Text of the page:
Theological Thursdays: Knowing God: God Only Wise

This post in our ongoing Knowing God Study is the 400th post on this blog since it was started on June 16, 2004. Hurray! If you are new to this study you can find all of the previous lessons using the Knowing God category link. There are also study materials for the book available at

As we continue our study we go from God’s eternal and glorius majesty, to this week examining his deep and abiding wisdom. Indeed, Packer makes the claim that only God is truly wise. That is a powerful statement in our post-modern secular age and I think two quotes from Thomas Jefferson are apropos.

Honesty is the first chapter in the book of wisdom.

In Great-Britain it is said that their constitution relies on the house of commons for honesty, and the lords for wisdom; which would be a rational reliance if honesty were to be bought with money, and if wisdom were hereditary. Thomas Jefferson

So, to be wise we must first be honest, but honesty is not for sale and wisdom can’t be caught. Emerson had an idea where wisdom came from.

Wisdom has its root in goodness, not goodness its root in wisdom. Ralph Waldo Emerson.

So, Emerson believed that to be wise you must first be good, since bad men will delude themselves into thinking they are wise and only a good man will honestly separate wisdom from folly. This is in line with the biblical concept that wisdom has both a moral as well as intellectual component. But there is another problem, identified by Walter Lippman, the founding editor of The New Republic.

It requires wisdom to understand wisdom: the music is nothing if the audience is deaf. Walter Lippman.

This feeds nicely into the biblical argument of Paul in First Corinthians.

For the word of the cross is folly to those who are perishing, but to us who are being saved it is the power of God. For it is written,
     “I will destroy the wisdom of the wise, and
     the discernment of the discerning I will thwart.”
Where is the one who is wise? Where is the scribe? Where is the debater of this age? Has not God made foolish the wisdom of the world? For since, in the wisdom of God, the world did not know God through wisdom, it pleased God through the folly of what we preach to save those who believe. For Jews demand signs and Greeks seek wisdom, but we preach Christ crucified, a stumbling block to Jews and folly to Gentiles, but to those who are called, both Jews and Greeks, Christ the power of God and the wisdom of God.

Christ is the wisdom of God, which is why he is foolishness to those who are perishing, the natural man, but in those who have received salvation, who have the Spirit of Christ in them, the wisdom of God is made real. They have solved Lippman’s dilemma. At least they have begun to.

But, it can be readily seen that there must be a transition from the old man to the new, and an ongoing growth in maturity in the Lord. Packer uses several Old Testament saints as examples of the growth and maturity that occurs over time as a result of encounters with God. His examples are Abram who became Abraham, Jacob who went from a practitioner of deception to the Patriarch of Israel, and Joseph who went from condemned slave to vizier over all of Egypt, saving the future Israel from a devastating plague.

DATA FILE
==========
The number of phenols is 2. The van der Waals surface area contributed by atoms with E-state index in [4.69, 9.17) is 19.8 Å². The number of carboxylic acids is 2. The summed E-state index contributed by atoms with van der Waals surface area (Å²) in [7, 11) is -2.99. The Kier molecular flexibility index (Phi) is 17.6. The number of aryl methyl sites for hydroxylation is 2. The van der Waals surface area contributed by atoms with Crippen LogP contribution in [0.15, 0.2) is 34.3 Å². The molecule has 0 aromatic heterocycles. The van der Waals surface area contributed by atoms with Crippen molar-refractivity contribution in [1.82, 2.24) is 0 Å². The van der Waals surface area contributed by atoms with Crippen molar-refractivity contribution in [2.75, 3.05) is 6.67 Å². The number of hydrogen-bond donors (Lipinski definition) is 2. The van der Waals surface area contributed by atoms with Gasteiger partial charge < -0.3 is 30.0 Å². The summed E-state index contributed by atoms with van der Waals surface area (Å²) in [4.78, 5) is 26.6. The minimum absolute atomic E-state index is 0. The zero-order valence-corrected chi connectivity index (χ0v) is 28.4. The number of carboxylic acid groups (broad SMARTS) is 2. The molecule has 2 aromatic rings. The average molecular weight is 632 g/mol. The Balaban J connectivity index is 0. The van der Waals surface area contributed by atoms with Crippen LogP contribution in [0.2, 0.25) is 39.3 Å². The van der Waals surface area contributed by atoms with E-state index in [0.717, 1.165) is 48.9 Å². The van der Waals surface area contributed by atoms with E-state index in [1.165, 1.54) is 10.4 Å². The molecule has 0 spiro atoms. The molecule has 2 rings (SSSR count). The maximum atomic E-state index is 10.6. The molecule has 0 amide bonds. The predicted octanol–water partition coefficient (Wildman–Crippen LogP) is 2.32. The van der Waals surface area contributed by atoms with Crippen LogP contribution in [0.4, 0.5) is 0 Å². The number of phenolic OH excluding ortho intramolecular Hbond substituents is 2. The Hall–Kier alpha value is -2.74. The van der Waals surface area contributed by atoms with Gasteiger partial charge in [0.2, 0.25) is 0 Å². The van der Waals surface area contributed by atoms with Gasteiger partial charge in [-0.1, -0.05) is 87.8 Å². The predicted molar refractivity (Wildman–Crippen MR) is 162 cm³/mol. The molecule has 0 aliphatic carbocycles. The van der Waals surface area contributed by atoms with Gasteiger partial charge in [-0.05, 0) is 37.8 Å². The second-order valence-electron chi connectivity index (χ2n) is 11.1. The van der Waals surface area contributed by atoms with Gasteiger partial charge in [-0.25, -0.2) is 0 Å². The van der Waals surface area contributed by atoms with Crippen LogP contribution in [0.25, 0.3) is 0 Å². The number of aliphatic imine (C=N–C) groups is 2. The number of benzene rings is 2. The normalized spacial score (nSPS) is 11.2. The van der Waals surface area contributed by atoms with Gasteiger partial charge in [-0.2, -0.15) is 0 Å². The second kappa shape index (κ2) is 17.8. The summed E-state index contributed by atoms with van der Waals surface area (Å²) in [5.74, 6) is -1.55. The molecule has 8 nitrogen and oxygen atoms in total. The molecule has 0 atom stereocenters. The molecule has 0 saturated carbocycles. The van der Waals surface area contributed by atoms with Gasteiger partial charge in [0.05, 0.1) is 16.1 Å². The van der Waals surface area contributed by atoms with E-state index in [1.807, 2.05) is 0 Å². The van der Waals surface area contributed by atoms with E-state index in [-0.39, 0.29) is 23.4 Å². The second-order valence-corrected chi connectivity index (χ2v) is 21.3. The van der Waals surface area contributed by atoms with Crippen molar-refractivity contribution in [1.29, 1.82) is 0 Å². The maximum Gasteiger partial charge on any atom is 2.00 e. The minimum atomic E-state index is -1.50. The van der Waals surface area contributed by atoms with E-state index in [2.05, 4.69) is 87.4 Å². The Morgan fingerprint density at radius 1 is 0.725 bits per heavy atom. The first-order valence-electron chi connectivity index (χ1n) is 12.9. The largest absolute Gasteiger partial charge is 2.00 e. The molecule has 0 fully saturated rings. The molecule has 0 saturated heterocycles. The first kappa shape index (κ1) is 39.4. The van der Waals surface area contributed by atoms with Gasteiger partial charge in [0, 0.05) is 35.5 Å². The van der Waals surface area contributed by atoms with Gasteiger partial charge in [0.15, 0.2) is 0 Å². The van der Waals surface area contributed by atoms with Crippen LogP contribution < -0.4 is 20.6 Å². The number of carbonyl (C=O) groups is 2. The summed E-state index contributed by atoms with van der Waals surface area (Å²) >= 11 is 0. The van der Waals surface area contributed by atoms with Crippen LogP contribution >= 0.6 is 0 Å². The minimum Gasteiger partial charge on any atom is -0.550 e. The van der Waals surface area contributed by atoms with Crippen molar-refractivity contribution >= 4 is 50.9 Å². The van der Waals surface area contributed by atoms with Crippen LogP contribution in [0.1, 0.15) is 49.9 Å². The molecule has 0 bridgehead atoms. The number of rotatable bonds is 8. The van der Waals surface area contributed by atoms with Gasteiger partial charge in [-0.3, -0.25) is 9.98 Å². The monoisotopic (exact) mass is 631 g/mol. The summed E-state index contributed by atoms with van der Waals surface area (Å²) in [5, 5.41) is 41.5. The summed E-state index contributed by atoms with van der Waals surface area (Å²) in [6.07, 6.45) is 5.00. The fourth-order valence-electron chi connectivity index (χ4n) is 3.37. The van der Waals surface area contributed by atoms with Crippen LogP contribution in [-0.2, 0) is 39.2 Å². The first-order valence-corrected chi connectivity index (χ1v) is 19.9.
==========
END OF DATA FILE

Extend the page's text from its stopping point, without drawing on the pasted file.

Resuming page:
Packer also issues an important corrective to a common misconception about wisdom, as if to be wise is to be able to avoid all problems and live a happy and carefree life.

…God’s wisdom is not, and never was, pledged to keep a fallen world happy, or to make ungodliness comfortable. Not even to Christians has he promised a trouble-free life; rather the reverse. He has other ends in view for life in this world than simply to make it easy for everyone.

What is he after, then? What is his goal? What does he aim at?…His ultimate objective is to bring them [those who believe] to a state in which they please him entirely and praise him adequately, in a state in which he is all to them, and he and they rejoice continually in the knowledge of each other’s love—people rejoicing in the saving love of God, set upon them from all eternity, and God rejoicing in the responsive love of people, drawn out of them by grace through the gospel.

Instead, as Christians we come to accept and understand that trials and tribulations are normal for life in this fallen world. Suffering is normative, so much so that even Jesus himself “learned obedience through what he suffered…being made perfect…” (Hebrews 5:8-9) How should we, who are called to follow in his footsteps, expect anything less.

In the end, gaining wisdom means gaining trust in God our Father and believing not only that his grace is sufficient for whatever needs we have, but that no matter what happens it cannot separate us from the love of God.

Likewise the Spirit helps us in our weakness. For we do not know…we know that for those who love God all things work together for good…What then shall we say to these things? If God is for us, who can be against us?…Who shall separate us from the love of Christ? Shall tribulation, or distress, or persecution, or famine, or nakedness, or danger, or sword?…No, in all these things we are more than conquerors through him who loved us. For I am sure that neither death nor life, nor angels nor rulers, nor things present nor things to come, nor powers, 39nor height nor depth, nor anything else in all creation, will be able to separate us from the love of God in Christ Jesus our Lord. Selections from Romans 8:26-39

As you continue your study in Knowing God, may you grow in grace and wisdom and may the peace which passes all understanding guard your heart and your mind in the knowledge of your salvation to praise and glory of His Name. Amen.